[ 339 Pa. Super. Page 193]
The vast majority of jurisdictions hold that vested, unmatured retirement benefits are marital property,*fn5 and the present trend rejects any distinction between these benefits on the basis of vesting, by including vested, as well as unvested rights, as marital property.*fn6 In the case sub judice, however, we deal with retirement benefits that have both vested and matured. During his marriage to plaintiff-wife, defendant-husband was employed by the Commonwealth of Pennsylvania and contributed to the State Employee Retirement System. When he terminated his employment in 1977, he withdrew his contributions to the retirement system amounting to approximately $15,000.00. Defendant-husband elected to withdraw his contribution in a lump sum payment. Under this option, no further lump sum payments are permitted. Defendant-husband, however, has met all the requirements under the plan and currently receives monthly payments in the amount of $99.43 from the State Employee's Retirement System. He has the right to receive these monthly payments for the rest of his life or the life of the surviving beneficiary which is currently plaintiff-wife.
After a study of these concepts, we begin our analysis by focusing on the definition of marital property in our
[ 339 Pa. Super. Page 194]
Divorce Code of 1980. Section 401(e) defines marital property as "all property acquired by either party during the marriage". The Code presumes that all property, whether real or personal, acquired by either party during the marriage is marital property. 23 P.S. § 401(e). This presumption, however, is overcome if the property was acquired by one of the methods which are excepted from the marital property definition. These exceptions include:
(1) Property acquired in exchange for property acquired prior to the marriage except for the increase in value during the marriage.
Furthermore, the inclusion of matured retirement benefits as marital property fully comports with the policies and goals of the Divorce Code. Section 102 provides that the goal of the Code is to effectively deal with the realities of marriage and to "[E]ffectuate economic justice between the parties who are divorced or separated and grant or withhold alimony according to the actual need and ability to pay of the the [sic] parties and insure a fair and just determination and settlement of their property rights." 23 P.S. § 102(a)(6). Through the joint efforts of both parties to a marriage, an employee spouse is able to obtain additional compensation in the form of employee retirement benefits. The contribution of the non-employee spouse to the household cannot be ignored.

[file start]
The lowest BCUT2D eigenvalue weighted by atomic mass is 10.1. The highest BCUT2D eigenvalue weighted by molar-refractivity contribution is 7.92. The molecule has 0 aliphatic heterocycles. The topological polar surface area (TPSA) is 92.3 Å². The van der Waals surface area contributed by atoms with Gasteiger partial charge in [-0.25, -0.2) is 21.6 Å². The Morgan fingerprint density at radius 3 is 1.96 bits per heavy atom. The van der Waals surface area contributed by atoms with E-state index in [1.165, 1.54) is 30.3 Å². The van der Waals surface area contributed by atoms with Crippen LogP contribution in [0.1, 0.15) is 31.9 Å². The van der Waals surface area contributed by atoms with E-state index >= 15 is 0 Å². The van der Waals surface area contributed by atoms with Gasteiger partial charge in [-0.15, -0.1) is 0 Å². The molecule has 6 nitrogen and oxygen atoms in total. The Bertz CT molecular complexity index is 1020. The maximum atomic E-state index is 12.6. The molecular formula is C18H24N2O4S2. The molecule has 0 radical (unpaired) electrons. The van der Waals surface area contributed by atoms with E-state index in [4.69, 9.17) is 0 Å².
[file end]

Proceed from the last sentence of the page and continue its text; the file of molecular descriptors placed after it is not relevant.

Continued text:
In the instant case, plaintiff-wife made significant contributions to the marriage as a homemaker, as well as through employment outside the home. To deny her a share of defendant-husband's retirement benefits would deny her what she helped to achieve during the marriage. Each spouse has a reasonable expectation of enjoying the monies received from an employee retirement fund. In order to "effectuate economic justice between the parties", equity demands that both parties share in this asset acquired during the marriage. Accordingly, we conclude that defendant-husband's state retirement benefits are marital property subject to equitable distribution, and that the trial
[ 339 Pa. Super. Page 195]
court abused its discretion by failing to include these benefits as marital property.
(2) Property excluded by valid agreement of the parties entered into before, during or after the marriage.
(3) Property acquired by gift, bequest, devise or descent except for the increase in value during the marriage.
(4) Property acquired after separation until the date of divorce, provided however, if the parties separate and reconcile, all property acquired subsequent to the final separation until divorce.